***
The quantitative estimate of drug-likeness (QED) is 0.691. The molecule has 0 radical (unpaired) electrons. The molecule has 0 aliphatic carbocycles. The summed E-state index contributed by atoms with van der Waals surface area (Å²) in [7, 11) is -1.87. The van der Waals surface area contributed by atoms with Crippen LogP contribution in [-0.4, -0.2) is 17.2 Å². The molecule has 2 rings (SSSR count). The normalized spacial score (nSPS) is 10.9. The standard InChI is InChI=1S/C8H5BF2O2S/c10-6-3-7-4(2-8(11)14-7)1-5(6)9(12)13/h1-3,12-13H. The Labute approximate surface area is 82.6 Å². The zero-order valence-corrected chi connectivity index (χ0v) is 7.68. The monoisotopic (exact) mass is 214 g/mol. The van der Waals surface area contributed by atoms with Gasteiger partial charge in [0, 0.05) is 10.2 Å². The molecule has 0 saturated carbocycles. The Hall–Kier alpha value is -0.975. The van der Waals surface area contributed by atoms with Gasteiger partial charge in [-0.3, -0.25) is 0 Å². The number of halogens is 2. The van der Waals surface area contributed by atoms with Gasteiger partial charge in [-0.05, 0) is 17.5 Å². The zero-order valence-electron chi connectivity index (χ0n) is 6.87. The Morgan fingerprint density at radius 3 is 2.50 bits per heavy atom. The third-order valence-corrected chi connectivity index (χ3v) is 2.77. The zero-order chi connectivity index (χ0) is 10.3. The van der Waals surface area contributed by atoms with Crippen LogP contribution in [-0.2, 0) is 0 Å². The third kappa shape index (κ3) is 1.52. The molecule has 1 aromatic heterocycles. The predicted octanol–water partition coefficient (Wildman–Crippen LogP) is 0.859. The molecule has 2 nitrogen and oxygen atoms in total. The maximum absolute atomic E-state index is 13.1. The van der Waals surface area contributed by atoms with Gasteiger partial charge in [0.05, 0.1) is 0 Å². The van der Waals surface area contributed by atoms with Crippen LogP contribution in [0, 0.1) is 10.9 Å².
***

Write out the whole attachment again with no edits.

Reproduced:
The quantitative estimate of drug-likeness (QED) is 0.691. The molecule has 0 radical (unpaired) electrons. The molecule has 0 aliphatic carbocycles. The summed E-state index contributed by atoms with van der Waals surface area (Å²) in [7, 11) is -1.87. The van der Waals surface area contributed by atoms with Crippen LogP contribution in [-0.4, -0.2) is 17.2 Å². The molecule has 2 rings (SSSR count). The normalized spacial score (nSPS) is 10.9. The standard InChI is InChI=1S/C8H5BF2O2S/c10-6-3-7-4(2-8(11)14-7)1-5(6)9(12)13/h1-3,12-13H. The Labute approximate surface area is 82.6 Å². The zero-order valence-corrected chi connectivity index (χ0v) is 7.68. The monoisotopic (exact) mass is 214 g/mol. The van der Waals surface area contributed by atoms with Gasteiger partial charge in [0, 0.05) is 10.2 Å². The molecule has 0 saturated carbocycles. The Hall–Kier alpha value is -0.975. The van der Waals surface area contributed by atoms with Gasteiger partial charge in [-0.3, -0.25) is 0 Å². The number of halogens is 2. The van der Waals surface area contributed by atoms with Gasteiger partial charge in [-0.05, 0) is 17.5 Å². The zero-order valence-electron chi connectivity index (χ0n) is 6.87. The Morgan fingerprint density at radius 3 is 2.50 bits per heavy atom. The third-order valence-corrected chi connectivity index (χ3v) is 2.77. The zero-order chi connectivity index (χ0) is 10.3. The van der Waals surface area contributed by atoms with Crippen LogP contribution in [-0.2, 0) is 0 Å². The third kappa shape index (κ3) is 1.52. The molecule has 1 aromatic heterocycles. The predicted octanol–water partition coefficient (Wildman–Crippen LogP) is 0.859. The molecule has 2 nitrogen and oxygen atoms in total. The maximum absolute atomic E-state index is 13.1. The van der Waals surface area contributed by atoms with Gasteiger partial charge in [0.05, 0.1) is 0 Å². The van der Waals surface area contributed by atoms with Crippen LogP contribution in [0, 0.1) is 10.9 Å².